An Appreciation of The Land I Occupy

Sunflowers flank either side of the dirt road. In years when rain is plentiful, they grow tall. When drought persists, they are short, desiccated things. The soil is sandy. Whenever the wind blows, that sand billows like loose snow. These hills are a remnant of the ancient Niobraran Sea. Fossils of prehistoric beings that lived in this inland body of water a hundred million years ago are constantly found in South Dakota and Nebraska. Grass thrives in the eon year old sand. Yucca, cacti, sandburs are also populous in the prairie.

Lakota elders speak of things that used to grow, but were wiped out by the introduction of cattle to the plains. Two hundred years ago, the prairie might have been bountiful, where now only sparse, homogenous vegetation grows. Berries, wild flowers, varieties of herbs, there are many things the grazing habits of cattle proved noxious for. Cattle are destructive grazers where the buffalo that used to roam this land were not. Some environmentally minded range managers would even like to begin replacing cow herds with buffalo herds for this reason.

The Pine Ridge reservation is one of the last refuges for nature. It is one of the last places where the flora and fauna are allowed to exist in their natural states and cycles. At the end of the dirt road, a creek runs along the Nebraska border of the reservation.  My family has lived there since the late 1800’s.  An entire band of Lakota lived by the creek back then. Not much marks their little camp, except for burnt rocks, every step along the water. These rocks are what remains of dozens of old sweat lodges. 

In all that time, not a lot has changed on the land. A handful of houses now stand on the prairie, but the creek still flows where it wills, full of toads and leeches. Meadowlarks trill each dawn until the sun is full over the horizon. During the Nebraska deer hunting season, many four legged refugees come to wait out the gunfire in the foliage around the creek. Rattlers and bullsnakes constantly vie for territory like some reptilian version of the bloods and crips. Red tailed hawks and eagles swoop around the property. A badger sometimes wanders in and makes camp in the hills. One summer, all the cats kept vanishing. In the fall, we found an empty burrow. In it were at least a dozen cat skulls and bone fragments. The cats are a typical casualty when badgers move in.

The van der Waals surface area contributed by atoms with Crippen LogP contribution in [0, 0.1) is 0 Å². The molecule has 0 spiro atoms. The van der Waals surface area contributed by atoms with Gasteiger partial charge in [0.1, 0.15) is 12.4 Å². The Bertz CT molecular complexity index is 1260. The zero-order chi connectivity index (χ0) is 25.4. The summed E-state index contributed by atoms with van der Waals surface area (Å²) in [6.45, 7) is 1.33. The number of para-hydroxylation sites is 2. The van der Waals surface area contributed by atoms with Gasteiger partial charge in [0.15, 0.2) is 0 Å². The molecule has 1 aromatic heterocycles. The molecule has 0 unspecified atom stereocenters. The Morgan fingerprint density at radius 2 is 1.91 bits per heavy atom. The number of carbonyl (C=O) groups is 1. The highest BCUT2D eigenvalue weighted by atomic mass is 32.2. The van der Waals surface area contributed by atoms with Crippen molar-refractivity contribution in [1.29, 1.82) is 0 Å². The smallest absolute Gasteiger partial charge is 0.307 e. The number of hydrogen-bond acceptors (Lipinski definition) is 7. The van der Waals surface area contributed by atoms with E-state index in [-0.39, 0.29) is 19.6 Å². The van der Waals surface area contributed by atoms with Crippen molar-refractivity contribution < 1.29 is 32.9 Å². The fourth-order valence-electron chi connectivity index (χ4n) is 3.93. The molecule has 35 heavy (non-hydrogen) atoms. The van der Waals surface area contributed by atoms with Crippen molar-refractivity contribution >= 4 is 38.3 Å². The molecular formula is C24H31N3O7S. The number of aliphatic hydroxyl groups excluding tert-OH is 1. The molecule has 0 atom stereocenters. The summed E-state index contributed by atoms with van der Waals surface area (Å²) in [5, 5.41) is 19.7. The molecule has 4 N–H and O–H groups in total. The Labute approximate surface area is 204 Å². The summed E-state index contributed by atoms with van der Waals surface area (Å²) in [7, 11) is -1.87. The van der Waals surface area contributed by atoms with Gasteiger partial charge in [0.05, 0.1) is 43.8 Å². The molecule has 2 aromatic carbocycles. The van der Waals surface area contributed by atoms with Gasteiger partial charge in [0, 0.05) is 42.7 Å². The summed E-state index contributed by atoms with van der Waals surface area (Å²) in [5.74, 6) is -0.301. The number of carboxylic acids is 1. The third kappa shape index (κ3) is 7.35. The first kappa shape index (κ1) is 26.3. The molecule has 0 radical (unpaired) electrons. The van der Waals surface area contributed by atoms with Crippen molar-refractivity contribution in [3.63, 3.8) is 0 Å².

Down near the creek, chokecherries bloom in the rich soil near the water. The older generation would lay them out on tarps after mashing them. This is how they’d prepare them for storage, to be used in wasna, a patty of dried chokecherries, or wojape, a pudding traditionally made from chokecherries. Poison ivy grows in patches. A girl who came with Christian missionaries, ignorant of all wild things, once thought the ivy would make a nice tiara. Her face was an itchy agony for two days. The rest of us grown up around here know what those three clustered green leafs mean and avoid the stuff. When the sun goes down, the coyotes begin to roam. An uncle runs a sweat lodge on a ridge above the creek. Sometimes, the coyotes run directly below. It almost sounds like they try to warble the sweat songs as they pass.

All the modern world marches onward, guzzling down ecosystems, making extinct nearly two hundred species a day, polluting swaths of water, scarring landscapes beyond recognition. Yet for now, this place goes on mostly untouched, out of mind of the rest of the world. Maybe it can’t continue that way forever. Expansions of uranium mines are poised to poison our water supply. If there’s one lesson to be learned from the history of civilization, it’s that industrialism has an unquenchable greed for more and more resources. Perhaps this place will be devoured too eventually. Yet for now, the land thrives. The natural cycle goes on with minimal interference.  

What a great honor to subsist in the middle of all that life and history.

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